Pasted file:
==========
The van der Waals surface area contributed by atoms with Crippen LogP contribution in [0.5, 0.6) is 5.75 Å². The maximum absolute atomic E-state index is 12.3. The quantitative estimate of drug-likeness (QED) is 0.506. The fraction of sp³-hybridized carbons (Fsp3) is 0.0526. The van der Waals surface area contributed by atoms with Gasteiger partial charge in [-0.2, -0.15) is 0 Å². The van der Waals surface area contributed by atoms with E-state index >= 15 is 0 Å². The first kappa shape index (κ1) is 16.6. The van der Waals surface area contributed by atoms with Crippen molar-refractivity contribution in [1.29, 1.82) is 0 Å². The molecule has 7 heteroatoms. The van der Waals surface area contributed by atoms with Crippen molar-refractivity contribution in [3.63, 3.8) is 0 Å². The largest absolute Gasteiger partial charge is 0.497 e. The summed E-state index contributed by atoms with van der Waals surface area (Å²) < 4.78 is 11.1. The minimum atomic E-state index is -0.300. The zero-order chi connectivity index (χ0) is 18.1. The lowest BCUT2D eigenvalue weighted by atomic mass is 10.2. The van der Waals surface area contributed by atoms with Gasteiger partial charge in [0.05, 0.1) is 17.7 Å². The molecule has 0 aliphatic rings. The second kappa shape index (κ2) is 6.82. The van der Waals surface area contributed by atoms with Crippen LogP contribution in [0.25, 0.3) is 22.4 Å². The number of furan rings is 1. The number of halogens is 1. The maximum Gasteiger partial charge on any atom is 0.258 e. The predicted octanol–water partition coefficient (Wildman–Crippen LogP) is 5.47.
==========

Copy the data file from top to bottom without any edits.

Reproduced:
The van der Waals surface area contributed by atoms with Crippen LogP contribution in [0.5, 0.6) is 5.75 Å². The maximum absolute atomic E-state index is 12.3. The quantitative estimate of drug-likeness (QED) is 0.506. The fraction of sp³-hybridized carbons (Fsp3) is 0.0526. The van der Waals surface area contributed by atoms with Gasteiger partial charge in [-0.2, -0.15) is 0 Å². The van der Waals surface area contributed by atoms with E-state index >= 15 is 0 Å². The first kappa shape index (κ1) is 16.6. The van der Waals surface area contributed by atoms with Crippen molar-refractivity contribution in [1.29, 1.82) is 0 Å². The molecule has 7 heteroatoms. The van der Waals surface area contributed by atoms with Crippen molar-refractivity contribution in [3.63, 3.8) is 0 Å². The largest absolute Gasteiger partial charge is 0.497 e. The summed E-state index contributed by atoms with van der Waals surface area (Å²) < 4.78 is 11.1. The minimum atomic E-state index is -0.300. The zero-order chi connectivity index (χ0) is 18.1. The lowest BCUT2D eigenvalue weighted by atomic mass is 10.2. The van der Waals surface area contributed by atoms with Gasteiger partial charge in [0.05, 0.1) is 17.7 Å². The molecule has 0 aliphatic rings. The second kappa shape index (κ2) is 6.82. The van der Waals surface area contributed by atoms with Crippen LogP contribution in [0.25, 0.3) is 22.4 Å². The number of furan rings is 1. The number of halogens is 1. The maximum Gasteiger partial charge on any atom is 0.258 e. The predicted octanol–water partition coefficient (Wildman–Crippen LogP) is 5.47.